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FCAI throws microdot marking back to individual car-makers
8 Jul 2005
IT IS a $150 impost, but the widespread application of microdot vehicle security technology comes down to just one thing – commercial reality.
After calls last week by NSW police minister Carl Scully to make microdot vehicle marking compulsory on all new cars, the Federal Chamber of Automotive Industries, despite being the industry representative body, has thrown the issue back to individual car-makers.
FCAI chief Peter Sturrock admitted there were significant benefits to the technology but commented: "We haven’t got to a point of taking a view as to any wider application because it is very much a commercial application".
"I can understand a state minister wanting to see it adopted unilaterally across the industry, but there a many things from a safety viewpoint that could be advocated – and it gets down to that cost issue," he said.
"It’s not inexpensive as a system but it still comes at a cost." The logistics and cost of making the technology available across many models and many brands was also another key consideration, he said.
"Clearly it has been successfully adopted by a number of brands. But whether it has a similar application across the industry is another matter," he said.
Mr Sturrock acknowledged vehicle theft and professional "rebirthing" was a major problem but said the bulk of vehicles stolen were primarily four, five and even six years old, according to vehicle theft figures.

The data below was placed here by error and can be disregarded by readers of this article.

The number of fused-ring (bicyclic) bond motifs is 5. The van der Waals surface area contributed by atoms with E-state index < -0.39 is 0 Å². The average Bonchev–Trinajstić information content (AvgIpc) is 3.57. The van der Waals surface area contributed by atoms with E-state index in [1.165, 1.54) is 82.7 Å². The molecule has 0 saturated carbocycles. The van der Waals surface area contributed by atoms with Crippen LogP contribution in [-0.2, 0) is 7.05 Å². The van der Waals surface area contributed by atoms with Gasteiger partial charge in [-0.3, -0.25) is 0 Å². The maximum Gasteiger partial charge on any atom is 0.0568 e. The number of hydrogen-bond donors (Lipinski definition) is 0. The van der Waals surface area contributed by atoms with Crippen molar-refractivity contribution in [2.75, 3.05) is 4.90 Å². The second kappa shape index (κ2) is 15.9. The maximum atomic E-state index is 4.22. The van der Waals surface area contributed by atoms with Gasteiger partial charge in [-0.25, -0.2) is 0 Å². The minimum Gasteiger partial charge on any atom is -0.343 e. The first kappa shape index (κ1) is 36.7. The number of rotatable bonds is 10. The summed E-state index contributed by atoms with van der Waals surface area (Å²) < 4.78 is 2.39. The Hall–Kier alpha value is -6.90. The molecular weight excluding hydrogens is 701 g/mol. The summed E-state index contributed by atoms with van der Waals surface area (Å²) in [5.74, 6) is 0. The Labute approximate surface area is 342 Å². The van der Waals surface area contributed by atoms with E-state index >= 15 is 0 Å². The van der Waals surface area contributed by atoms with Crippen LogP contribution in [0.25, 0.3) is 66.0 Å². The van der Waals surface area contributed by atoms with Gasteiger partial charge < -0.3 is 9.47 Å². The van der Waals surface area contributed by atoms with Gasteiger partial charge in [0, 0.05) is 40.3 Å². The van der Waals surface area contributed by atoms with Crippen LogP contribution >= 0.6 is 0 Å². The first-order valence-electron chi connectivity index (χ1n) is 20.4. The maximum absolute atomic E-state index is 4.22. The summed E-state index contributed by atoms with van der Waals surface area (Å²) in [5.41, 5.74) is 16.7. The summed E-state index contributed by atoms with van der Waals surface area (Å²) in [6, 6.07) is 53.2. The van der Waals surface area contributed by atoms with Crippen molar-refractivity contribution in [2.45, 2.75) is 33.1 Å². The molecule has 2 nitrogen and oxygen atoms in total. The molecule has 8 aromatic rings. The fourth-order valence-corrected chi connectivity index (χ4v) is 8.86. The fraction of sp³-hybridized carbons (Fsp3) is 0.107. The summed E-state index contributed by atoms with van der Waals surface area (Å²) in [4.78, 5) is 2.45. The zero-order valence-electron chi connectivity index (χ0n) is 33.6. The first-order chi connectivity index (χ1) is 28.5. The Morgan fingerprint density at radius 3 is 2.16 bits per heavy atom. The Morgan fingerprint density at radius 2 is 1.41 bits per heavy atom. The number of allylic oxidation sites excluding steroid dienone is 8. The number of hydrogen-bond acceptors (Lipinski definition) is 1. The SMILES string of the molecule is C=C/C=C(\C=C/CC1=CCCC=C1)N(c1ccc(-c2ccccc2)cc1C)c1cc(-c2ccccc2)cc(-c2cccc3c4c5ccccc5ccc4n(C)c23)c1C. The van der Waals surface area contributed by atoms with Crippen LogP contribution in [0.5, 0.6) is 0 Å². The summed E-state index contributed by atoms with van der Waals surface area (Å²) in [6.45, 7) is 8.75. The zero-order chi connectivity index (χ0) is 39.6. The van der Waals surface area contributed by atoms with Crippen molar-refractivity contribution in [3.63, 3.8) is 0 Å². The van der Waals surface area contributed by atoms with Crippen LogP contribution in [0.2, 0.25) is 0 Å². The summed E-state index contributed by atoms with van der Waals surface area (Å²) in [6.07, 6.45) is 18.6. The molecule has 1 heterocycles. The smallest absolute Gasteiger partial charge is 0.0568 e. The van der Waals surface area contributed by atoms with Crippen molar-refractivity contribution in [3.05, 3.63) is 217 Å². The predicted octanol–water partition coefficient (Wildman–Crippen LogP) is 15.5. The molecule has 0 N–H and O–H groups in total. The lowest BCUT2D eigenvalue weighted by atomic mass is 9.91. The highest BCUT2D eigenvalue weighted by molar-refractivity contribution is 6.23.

GoAuto understands microdot technology costs about $150 per vehicle, but can be significantly reduced when large numbers are put through the process.
According to the National Motor Vehicle Theft Reduction Council, one vehicle is stolen every six minutes across the country, amounting to 90,000 vehicles a year – one of the highest rates of vehicle theft in the Western world.
The theft rate costs the community about $1 billion a year through higher premiums and police actions through the court system, according to the Council.
The insurance industry is clearly in favour of theft reduction measures.
One insurance analyst GoAuto spoke to said he failed to understand the reluctance by car companies to add such a vital feature.
"If you look at Subaru, there is a tangible benefit with lowering insurance premiums on its WRX and STi models fitted with DataDot and key-pad immobilisers," he said.
"I don’t understand why the other brands don’t absorb the cost and bite the bullet with this technology." Subaru has used microdot technology on all its cars since 2003. Of the local manufacturers, Ford and Holden currently add DataDot to their high-performance FPV and HSV vehicles.
Mitsubishi Australia equipped its discontinued Ralliart Magna with the technology, and its new all-wheel drive turbocharged Lancer Evo IX will also come with VIN-containing ‘DNA’ on undisclosed components when it arrives here later this year.
Toyota Australia does not offer it at all.
As well as Subaru, importers Porsche, Audi, BMW and Mini also use the feature.
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